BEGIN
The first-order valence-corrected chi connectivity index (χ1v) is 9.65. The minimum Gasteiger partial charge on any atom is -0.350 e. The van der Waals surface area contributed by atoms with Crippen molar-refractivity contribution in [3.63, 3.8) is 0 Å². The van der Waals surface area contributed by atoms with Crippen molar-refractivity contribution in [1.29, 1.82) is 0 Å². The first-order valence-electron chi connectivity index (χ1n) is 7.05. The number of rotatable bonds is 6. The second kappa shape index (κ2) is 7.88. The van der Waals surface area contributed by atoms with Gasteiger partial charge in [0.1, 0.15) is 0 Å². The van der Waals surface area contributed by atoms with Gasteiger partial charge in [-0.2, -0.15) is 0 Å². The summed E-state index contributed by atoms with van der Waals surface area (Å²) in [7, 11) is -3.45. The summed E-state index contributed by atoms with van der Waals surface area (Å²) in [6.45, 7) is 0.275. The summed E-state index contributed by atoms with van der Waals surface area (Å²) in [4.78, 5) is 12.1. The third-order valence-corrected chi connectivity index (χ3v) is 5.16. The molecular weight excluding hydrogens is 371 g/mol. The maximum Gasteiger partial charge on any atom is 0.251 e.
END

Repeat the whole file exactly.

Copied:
The first-order valence-corrected chi connectivity index (χ1v) is 9.65. The minimum Gasteiger partial charge on any atom is -0.350 e. The van der Waals surface area contributed by atoms with Crippen molar-refractivity contribution in [3.63, 3.8) is 0 Å². The van der Waals surface area contributed by atoms with Crippen molar-refractivity contribution in [1.29, 1.82) is 0 Å². The first-order valence-electron chi connectivity index (χ1n) is 7.05. The number of rotatable bonds is 6. The second kappa shape index (κ2) is 7.88. The van der Waals surface area contributed by atoms with Gasteiger partial charge in [0.1, 0.15) is 0 Å². The van der Waals surface area contributed by atoms with Gasteiger partial charge in [-0.2, -0.15) is 0 Å². The summed E-state index contributed by atoms with van der Waals surface area (Å²) in [7, 11) is -3.45. The summed E-state index contributed by atoms with van der Waals surface area (Å²) in [6.45, 7) is 0.275. The summed E-state index contributed by atoms with van der Waals surface area (Å²) in [4.78, 5) is 12.1. The third-order valence-corrected chi connectivity index (χ3v) is 5.16. The molecular weight excluding hydrogens is 371 g/mol. The maximum Gasteiger partial charge on any atom is 0.251 e.